And now as she heads out on a national tour of Steel Magnolias, there are no signs of those family troubles going away.
Laura plays M’Lynn Eaterton, Sally Field’s character in the 1989 film version of Robert Harling’s play. She’s mum to the wilful Shelby, with Accrington-born Diana Vickers making a return to the stage in the role.
A veritable all-star female cast also includes former EastEnders’ and The Bill star Lucy Speed as salon owner Truvy Jones; Caroline Harker and Harriet Thorpe from Absolutely Fabulous. Set in Louisiana it revolves around a group of feisty women who meet every week at the town beauty salon and put the world – and each other’s lives – to rights.
The tour – which brings Steel Magnolias to The Lowry later this month – is only the second national tour Laura has been involved in. She previously starred in Shrek the Musical in 2018.
“You know, I actually quite like the touring,” said Laura. “There’s something to be said for turning up on a Tuesday and having five days of intensively performing seven shows and then getting a couple of days to yourself – I think it’s quite civilised really. I’m enjoying. It gives you time to get back to the reality of doing the washing and then it’s back to the hotel, eating out and seeing different parts of the country.”
What also helps to make the tour enjoyable is the clear affection the whole cast have for each other.
“It’s so great to have six women of all ages in this show,” said Laura. “That’s actually something I have with Call the Midwife too. Occasionally pieces are made which have all sorts of women in them and I’m fortunate to be in two of them.
“There definitely is something about people coming together supporting one another and showing how we can lift one another up and that we’re better as a collective.
“That’s something you can take both from Call the Midwife and Steel Magnolias.”
On screen as Sheila Turner, Laura has to play a character who is very earnest, obviously kind and considerate but perhaps a little boring.
In real life her conversation is peppered with laughter although the charming Scottish accent remains.
“Sheila is very empathetic,” she said. “That’s not just as a mum but also in her work as a midwife and a nurse. I love that side of her character.”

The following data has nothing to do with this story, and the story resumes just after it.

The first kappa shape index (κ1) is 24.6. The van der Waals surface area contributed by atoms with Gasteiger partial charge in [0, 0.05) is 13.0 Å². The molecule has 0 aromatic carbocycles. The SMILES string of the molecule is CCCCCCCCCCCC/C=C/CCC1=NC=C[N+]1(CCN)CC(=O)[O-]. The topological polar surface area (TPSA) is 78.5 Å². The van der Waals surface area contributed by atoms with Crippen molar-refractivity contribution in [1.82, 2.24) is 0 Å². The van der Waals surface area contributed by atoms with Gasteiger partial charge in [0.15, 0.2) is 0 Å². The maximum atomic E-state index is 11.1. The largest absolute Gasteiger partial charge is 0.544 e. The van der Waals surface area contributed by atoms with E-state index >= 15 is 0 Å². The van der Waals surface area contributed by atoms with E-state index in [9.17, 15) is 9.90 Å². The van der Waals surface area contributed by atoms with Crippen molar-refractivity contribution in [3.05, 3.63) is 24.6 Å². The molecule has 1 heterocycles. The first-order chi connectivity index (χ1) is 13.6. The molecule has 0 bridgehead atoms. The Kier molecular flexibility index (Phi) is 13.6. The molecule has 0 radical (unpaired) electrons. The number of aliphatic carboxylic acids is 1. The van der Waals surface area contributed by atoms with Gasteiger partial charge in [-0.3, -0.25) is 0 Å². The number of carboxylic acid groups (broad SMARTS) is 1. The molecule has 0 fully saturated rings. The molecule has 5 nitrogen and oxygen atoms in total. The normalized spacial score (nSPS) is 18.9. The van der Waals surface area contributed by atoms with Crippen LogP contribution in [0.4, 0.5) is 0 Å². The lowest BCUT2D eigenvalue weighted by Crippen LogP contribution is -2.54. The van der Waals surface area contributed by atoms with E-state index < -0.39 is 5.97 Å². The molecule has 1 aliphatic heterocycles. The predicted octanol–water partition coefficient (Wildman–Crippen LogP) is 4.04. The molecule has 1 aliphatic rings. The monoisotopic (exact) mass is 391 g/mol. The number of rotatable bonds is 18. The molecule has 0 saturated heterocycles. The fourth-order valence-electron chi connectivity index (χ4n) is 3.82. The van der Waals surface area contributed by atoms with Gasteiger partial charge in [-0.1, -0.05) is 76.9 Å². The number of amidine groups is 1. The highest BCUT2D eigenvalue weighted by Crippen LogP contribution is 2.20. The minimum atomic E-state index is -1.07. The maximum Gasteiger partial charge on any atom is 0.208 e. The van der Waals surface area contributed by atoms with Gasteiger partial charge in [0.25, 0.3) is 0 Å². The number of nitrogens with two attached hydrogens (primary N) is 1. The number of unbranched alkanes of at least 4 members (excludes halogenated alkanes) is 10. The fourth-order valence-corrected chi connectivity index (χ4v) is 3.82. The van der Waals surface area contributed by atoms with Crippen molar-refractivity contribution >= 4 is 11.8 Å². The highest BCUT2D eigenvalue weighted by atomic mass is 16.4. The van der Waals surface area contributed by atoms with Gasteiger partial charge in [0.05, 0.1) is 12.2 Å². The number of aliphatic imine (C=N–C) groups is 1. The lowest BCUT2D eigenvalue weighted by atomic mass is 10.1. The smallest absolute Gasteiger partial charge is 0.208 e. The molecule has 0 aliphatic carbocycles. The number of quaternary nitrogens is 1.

In Steel Magnolias, Laura is very much a mum but there’s far more to her than that.
“If people have seen the movie then they will remember the Sally Field character,” she said. “But the play is what the film was based on so there are some differences.”
Laura revealed that the cast had the opportunity to meet writer Robert Harling at the start of the rehearsal process.
“He spent an hour and a half with us telling us about his life and where he grew up. It gave us a wonderful fast track to the world of these women. It was a great privilege and so helpful.”
Laura is confident that the play will appeal to a wide audience.
“There are the diehards who have seen the film so many times they can quote the dialogue,” she said, “I have friends like that who have been to see the play and said they loved it so that was a real seal of approval.
“But to those not overly familiar with the film or are new to it altogether, I think it will surprise them. It is incredibly emotional in parts but the predominant feel is comedy. It is very funny and it is also very uplifting.
“Without giving too much away, my character does have one major emotional speech, almost a soliloquy, and initially I did wonder if it might be too much of an undertaking.
“But I realised it was also a wonderful opportunity and a great challenge. I think I was worried that I would spend part of the show psyching myself up for this emotional moment but actually so much happens before that and there is so much life and laughter in the production, that I don’t really have to think about it.”
The cast have already become very close less than a month into the tour.
“It’s funny, even in rehearsal when we were having a break, we found ourselves acting just like these women in the beauty parlour. We’d be speaking in our own accents but we’d all be chatting, chipping in with things and just laughing together.
“It shows it’s a really great piece of writing which audiences really respond too.”
Laura argues that the response to Steel Magnolias and the success of Call the Midwife suggest that there is a appetite for productions with a varied female cast.
“I am surprised there aren’t more plays with loads of women in them,” she said. “The fact of the matter is this play was written in the 80s. When Call the Midwife came along was there was nothing like it on TV. People even worried because there wasn’t anything like it, they wondered if it would be a success or not. But we know how that turned out.”
And Laura had some good news for Midwife fans.
“There will definitely be another series,” she said. “I’m on tour with Steel Magnolias until the end of April and after that we start shooting the next series which takes us to 1969.”
Steel Magnolias, The Lowry, Salford Quays, Tuesday, February 21 to Saturday, February 25. Details from www.thelowry.com